Due to the relaxed atmosphere, and the mixture of industries and companies, co-working allows people to be themselves. They don’t feel under pressure to adopt a ‘work persona’, which is far better for their well-being. In fact, research has shown that co-working provides ‘relief from the emotional demands of the corporate office’, that many are seeking.
Happier, healthier people are more productive. They reliably show up to work, are far less likely to quit, they bypass expectations and they attract employees that are just as dedicated. Researchers have discovered that co-workers report dramatically higher levels of thriving than those employees in typical offices.
Sharing spaces with so many different people creates the perfect opportunity for meeting people. Some of those you meet may even benefit your business. Many co-working spaces even hold social and networking events and facilitate introductions between members.
Reduced overheads and hassle
Unlike running an office, repairs, maintenance and utility bills aren’t your responsibility. You save on the costs, as well as the time taken to manage a working space. All the while still benefitting from a professional space in which to meet clients and work in.
Innovatively designed spaces
Co-working is relatively new concept. Therefore, most spaces benefit from the latest advances in design and environmental psychology. This results in a pleasant work environment which in interesting and engaging.
Co-working spaces are often open 24/7. This gives people the choice of how best to structure their day. The selection of different working areas also means that they have flexibility around where, and how, they work. They can work in a separate space and focus, or in a more collaborative space.
For a rapidly growing company, such spaces provide the flexibility for expansion, without the worry of outgrowing a traditional ‘office’.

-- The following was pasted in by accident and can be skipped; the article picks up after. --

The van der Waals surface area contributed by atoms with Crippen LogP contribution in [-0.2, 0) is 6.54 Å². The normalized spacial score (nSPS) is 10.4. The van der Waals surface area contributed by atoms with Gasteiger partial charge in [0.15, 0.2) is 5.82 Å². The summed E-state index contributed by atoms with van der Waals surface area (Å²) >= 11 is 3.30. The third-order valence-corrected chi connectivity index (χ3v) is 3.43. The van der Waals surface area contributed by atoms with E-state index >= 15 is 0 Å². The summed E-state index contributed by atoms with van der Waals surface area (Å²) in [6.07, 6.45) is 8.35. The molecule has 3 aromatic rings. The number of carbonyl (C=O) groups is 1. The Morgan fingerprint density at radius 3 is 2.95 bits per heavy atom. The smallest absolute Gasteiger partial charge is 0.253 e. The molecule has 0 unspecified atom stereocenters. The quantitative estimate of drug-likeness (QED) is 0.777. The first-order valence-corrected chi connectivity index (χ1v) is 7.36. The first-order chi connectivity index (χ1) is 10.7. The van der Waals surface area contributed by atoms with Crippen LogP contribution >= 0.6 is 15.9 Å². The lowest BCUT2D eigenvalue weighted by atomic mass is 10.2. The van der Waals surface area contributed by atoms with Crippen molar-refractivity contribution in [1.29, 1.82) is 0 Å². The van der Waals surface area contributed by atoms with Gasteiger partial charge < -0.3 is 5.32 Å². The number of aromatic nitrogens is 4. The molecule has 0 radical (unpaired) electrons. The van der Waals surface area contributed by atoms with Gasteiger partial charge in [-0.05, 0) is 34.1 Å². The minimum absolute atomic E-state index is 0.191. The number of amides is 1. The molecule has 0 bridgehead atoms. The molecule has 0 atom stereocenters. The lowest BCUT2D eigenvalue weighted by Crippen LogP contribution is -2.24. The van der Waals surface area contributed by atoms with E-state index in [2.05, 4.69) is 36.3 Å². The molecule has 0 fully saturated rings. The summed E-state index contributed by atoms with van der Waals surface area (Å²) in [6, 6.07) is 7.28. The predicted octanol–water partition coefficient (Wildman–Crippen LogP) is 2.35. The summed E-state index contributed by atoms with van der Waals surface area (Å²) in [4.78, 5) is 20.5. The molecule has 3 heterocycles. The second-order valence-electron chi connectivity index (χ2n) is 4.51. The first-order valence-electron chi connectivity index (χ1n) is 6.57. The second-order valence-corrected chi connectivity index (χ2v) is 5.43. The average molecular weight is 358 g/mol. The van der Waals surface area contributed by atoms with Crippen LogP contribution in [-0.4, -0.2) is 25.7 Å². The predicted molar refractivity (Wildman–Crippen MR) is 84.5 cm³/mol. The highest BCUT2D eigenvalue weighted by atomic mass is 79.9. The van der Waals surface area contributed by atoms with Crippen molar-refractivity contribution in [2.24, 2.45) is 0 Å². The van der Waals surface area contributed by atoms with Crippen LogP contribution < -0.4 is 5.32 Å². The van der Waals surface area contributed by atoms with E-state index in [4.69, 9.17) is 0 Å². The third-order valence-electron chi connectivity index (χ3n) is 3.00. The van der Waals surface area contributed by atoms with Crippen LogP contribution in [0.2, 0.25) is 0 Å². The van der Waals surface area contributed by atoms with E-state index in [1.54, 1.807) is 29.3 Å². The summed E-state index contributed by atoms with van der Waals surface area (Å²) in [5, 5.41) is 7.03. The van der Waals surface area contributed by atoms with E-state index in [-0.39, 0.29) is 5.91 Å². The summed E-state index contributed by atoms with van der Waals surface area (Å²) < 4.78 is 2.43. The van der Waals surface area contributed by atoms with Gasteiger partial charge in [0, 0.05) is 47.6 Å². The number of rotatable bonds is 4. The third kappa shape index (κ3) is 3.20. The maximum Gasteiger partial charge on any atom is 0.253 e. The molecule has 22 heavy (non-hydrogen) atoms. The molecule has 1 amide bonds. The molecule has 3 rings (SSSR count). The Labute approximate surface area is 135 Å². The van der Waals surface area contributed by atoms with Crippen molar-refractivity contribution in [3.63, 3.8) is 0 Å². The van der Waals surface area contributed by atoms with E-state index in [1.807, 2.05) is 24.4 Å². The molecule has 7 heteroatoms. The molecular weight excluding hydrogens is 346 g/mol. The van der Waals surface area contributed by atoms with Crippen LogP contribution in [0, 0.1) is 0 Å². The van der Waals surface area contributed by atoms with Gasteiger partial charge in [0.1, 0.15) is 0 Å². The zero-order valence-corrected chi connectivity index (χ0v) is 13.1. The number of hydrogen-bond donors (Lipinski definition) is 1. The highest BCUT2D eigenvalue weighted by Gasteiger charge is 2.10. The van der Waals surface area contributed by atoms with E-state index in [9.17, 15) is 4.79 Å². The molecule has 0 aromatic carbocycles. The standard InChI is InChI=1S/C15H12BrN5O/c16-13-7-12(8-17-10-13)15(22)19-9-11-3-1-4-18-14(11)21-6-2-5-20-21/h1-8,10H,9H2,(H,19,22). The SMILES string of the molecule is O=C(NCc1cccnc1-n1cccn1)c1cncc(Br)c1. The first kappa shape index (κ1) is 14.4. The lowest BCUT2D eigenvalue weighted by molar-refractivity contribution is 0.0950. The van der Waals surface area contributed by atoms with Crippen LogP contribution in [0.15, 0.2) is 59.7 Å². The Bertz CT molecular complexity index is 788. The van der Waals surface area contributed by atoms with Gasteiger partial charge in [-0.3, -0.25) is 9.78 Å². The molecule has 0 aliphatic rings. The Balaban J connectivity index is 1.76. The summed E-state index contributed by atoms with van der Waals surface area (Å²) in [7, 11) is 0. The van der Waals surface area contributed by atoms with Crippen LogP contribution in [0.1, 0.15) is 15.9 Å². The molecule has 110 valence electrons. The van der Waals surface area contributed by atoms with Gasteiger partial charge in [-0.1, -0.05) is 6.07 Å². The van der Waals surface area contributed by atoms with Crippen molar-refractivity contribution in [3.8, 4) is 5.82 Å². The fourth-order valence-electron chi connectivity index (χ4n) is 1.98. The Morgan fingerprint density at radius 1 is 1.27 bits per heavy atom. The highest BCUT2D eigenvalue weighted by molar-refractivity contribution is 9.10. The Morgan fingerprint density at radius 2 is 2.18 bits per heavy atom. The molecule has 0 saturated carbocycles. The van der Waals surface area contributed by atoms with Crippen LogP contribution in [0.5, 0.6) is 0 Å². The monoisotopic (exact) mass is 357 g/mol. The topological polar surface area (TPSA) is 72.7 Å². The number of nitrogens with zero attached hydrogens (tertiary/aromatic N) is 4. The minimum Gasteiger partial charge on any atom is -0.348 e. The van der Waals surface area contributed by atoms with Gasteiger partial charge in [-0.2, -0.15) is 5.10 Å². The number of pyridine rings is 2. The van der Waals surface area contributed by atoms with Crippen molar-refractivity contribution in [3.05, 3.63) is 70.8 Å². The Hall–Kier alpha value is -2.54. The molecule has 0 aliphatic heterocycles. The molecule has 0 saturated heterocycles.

A co-working space can provide you with far better facilities than you’re likely to have the budget for on your own. For example, cafés, bars and leisure facilities. Even simple needs such as high-speed internet will be taken care of as standard.
If you’re running a company, then a space that people actively want to work in is a major tool in attracting and retaining the best employees. Co-working spaces have so many perks that they fit the bill nicely.
It’s more eco-friendly
One shared space uses far less electricity and other resources than a number of separate offices. Ultimately, co-working isn’t only good for your accounts, it’s good for the world!
Many coworking spaces also pride themselves on their eco-credentials and will be designed and run with this in mind, making them even greener.
It’s easy to understand why co-working spaces are being adopted by so many individuals and companies. There are so many upsides of doing so. But the growing popularity of co-working spaces is part of something bigger. It’s a reaction to the changing nature of work, and the higher expectations of workers who want more than ‘just a job’. It’s a lifestyle change, a different way of approaching business and a way to rebalance modern life.
Moving with the times never felt so good. Now, anyone for table tennis?